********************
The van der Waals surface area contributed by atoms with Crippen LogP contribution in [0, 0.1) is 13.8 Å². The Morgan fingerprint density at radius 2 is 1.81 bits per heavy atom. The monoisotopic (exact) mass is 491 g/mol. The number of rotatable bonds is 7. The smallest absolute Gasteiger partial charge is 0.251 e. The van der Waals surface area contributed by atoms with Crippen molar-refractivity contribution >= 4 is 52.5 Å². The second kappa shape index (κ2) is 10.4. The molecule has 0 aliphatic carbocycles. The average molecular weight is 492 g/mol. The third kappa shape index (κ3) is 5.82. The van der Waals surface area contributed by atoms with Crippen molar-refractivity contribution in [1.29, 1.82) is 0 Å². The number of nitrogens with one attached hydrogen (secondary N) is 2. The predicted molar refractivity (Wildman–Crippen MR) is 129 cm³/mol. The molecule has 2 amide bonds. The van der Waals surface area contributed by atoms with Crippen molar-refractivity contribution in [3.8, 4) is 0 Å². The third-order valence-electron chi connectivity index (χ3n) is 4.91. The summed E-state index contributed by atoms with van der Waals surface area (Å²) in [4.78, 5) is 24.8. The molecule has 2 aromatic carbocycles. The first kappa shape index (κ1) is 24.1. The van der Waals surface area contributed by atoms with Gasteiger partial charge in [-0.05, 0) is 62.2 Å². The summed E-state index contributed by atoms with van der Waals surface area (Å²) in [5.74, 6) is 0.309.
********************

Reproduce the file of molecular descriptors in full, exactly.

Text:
The van der Waals surface area contributed by atoms with Crippen LogP contribution in [0, 0.1) is 13.8 Å². The Morgan fingerprint density at radius 2 is 1.81 bits per heavy atom. The monoisotopic (exact) mass is 491 g/mol. The number of rotatable bonds is 7. The smallest absolute Gasteiger partial charge is 0.251 e. The van der Waals surface area contributed by atoms with Crippen molar-refractivity contribution >= 4 is 52.5 Å². The second kappa shape index (κ2) is 10.4. The molecule has 0 aliphatic carbocycles. The average molecular weight is 492 g/mol. The third kappa shape index (κ3) is 5.82. The van der Waals surface area contributed by atoms with Crippen molar-refractivity contribution in [1.29, 1.82) is 0 Å². The number of nitrogens with one attached hydrogen (secondary N) is 2. The predicted molar refractivity (Wildman–Crippen MR) is 129 cm³/mol. The molecule has 2 amide bonds. The van der Waals surface area contributed by atoms with Crippen molar-refractivity contribution in [3.8, 4) is 0 Å². The third-order valence-electron chi connectivity index (χ3n) is 4.91. The summed E-state index contributed by atoms with van der Waals surface area (Å²) in [4.78, 5) is 24.8. The molecule has 2 aromatic carbocycles. The first kappa shape index (κ1) is 24.1. The van der Waals surface area contributed by atoms with Gasteiger partial charge in [-0.05, 0) is 62.2 Å². The summed E-state index contributed by atoms with van der Waals surface area (Å²) in [5.74, 6) is 0.309.